Get to work in the morning and before you even check your e-mails, make your to-do list. Put the things you hate or dread at the top of that list and do them first. Do them quickly and get it out of the way. 

Why? Because if you know that you have a list of tasks waiting for you at 3:00 PM, you will procrastinate and avoid the task all day. You will also dread doing the work all day long.

The best part of running a marathon? When it’s over! The best part of tasks you hate? Being finished with them.

As soon as you finish the tasks you hate, get out of the office and reward yourself with an expensive cup of coffee or any other reward you can think of. You’re now free to move on to the tasks you love.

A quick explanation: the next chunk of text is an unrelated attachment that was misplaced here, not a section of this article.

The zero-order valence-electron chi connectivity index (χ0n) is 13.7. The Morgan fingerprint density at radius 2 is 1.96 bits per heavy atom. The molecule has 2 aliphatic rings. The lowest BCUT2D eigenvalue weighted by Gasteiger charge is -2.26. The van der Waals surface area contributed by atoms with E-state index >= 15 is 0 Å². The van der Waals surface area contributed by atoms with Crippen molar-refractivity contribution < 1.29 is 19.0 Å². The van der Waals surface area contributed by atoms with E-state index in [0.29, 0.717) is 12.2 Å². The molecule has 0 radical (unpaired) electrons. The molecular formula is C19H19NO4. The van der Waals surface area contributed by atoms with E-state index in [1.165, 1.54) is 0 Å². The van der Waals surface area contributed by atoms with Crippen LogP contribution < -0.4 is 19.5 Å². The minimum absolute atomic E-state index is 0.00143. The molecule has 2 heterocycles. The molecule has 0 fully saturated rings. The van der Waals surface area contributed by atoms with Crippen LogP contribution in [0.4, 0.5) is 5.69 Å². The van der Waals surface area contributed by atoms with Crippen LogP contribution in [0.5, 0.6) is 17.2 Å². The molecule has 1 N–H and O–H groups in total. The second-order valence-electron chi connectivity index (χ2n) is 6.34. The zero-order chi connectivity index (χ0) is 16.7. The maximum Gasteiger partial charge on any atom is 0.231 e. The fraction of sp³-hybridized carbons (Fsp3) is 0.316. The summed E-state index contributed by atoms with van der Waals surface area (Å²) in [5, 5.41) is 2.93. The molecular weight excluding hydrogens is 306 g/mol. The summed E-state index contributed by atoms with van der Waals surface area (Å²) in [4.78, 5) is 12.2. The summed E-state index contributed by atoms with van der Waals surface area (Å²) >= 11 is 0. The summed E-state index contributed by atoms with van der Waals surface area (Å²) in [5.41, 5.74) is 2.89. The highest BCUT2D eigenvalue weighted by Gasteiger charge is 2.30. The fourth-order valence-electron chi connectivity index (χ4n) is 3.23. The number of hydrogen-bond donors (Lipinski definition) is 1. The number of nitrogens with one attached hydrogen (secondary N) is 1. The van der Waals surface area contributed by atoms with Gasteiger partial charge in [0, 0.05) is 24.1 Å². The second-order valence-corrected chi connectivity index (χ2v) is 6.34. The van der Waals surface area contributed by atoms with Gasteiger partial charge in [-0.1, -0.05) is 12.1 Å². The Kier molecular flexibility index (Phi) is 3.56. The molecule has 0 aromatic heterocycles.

Habit three: Set small goals and do them every single day

If I were to ask you whether or not making three cold calls every day would make your budget, you would say “no chance!” What if those three calls were part of a sales funnel with seven steps and you moved three people up a level every single day?

Check this out. Set up your sales funnel like this:

  • Suspects
  • Prospects
  • Intro e-mail sent
  • Phone call
  • Discovery session
  • Proposal submitted
  • Follow-up

Now every day research three new suspects, qualify three new prospects, send an intro e-mail to three people, call three, have three discovery sessions and submit three customized proposals and follow up with three prospects who have received a proposal.